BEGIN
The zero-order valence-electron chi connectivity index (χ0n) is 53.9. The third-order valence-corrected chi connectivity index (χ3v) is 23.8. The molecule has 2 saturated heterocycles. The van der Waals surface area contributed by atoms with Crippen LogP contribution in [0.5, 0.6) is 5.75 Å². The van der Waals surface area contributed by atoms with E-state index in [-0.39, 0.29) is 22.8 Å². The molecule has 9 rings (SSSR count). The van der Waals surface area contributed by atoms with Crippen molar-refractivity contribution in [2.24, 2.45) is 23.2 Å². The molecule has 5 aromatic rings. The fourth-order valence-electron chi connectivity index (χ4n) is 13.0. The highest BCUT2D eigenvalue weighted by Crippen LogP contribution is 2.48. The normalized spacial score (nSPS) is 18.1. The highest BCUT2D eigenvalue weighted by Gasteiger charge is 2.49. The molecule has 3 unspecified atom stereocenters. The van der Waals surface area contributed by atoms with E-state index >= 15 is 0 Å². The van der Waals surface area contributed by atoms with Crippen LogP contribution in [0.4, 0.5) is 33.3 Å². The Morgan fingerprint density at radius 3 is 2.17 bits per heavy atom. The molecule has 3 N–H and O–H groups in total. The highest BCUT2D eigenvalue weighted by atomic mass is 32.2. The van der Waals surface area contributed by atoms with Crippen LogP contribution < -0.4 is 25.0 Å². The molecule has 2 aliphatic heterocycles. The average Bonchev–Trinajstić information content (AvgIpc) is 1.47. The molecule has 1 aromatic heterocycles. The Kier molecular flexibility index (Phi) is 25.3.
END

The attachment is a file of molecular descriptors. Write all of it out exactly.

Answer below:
The zero-order valence-electron chi connectivity index (χ0n) is 53.9. The third-order valence-corrected chi connectivity index (χ3v) is 23.8. The molecule has 2 saturated heterocycles. The van der Waals surface area contributed by atoms with Crippen LogP contribution in [0.5, 0.6) is 5.75 Å². The van der Waals surface area contributed by atoms with E-state index in [-0.39, 0.29) is 22.8 Å². The molecule has 9 rings (SSSR count). The van der Waals surface area contributed by atoms with Crippen molar-refractivity contribution in [2.24, 2.45) is 23.2 Å². The molecule has 5 aromatic rings. The fourth-order valence-electron chi connectivity index (χ4n) is 13.0. The highest BCUT2D eigenvalue weighted by Crippen LogP contribution is 2.48. The normalized spacial score (nSPS) is 18.1. The highest BCUT2D eigenvalue weighted by Gasteiger charge is 2.49. The molecule has 3 unspecified atom stereocenters. The van der Waals surface area contributed by atoms with E-state index >= 15 is 0 Å². The van der Waals surface area contributed by atoms with Crippen LogP contribution in [0.4, 0.5) is 33.3 Å². The Morgan fingerprint density at radius 3 is 2.17 bits per heavy atom. The molecule has 3 N–H and O–H groups in total. The highest BCUT2D eigenvalue weighted by atomic mass is 32.2. The van der Waals surface area contributed by atoms with Crippen LogP contribution < -0.4 is 25.0 Å². The molecule has 2 aliphatic heterocycles. The average Bonchev–Trinajstić information content (AvgIpc) is 1.47. The molecule has 1 aromatic heterocycles. The Kier molecular flexibility index (Phi) is 25.3.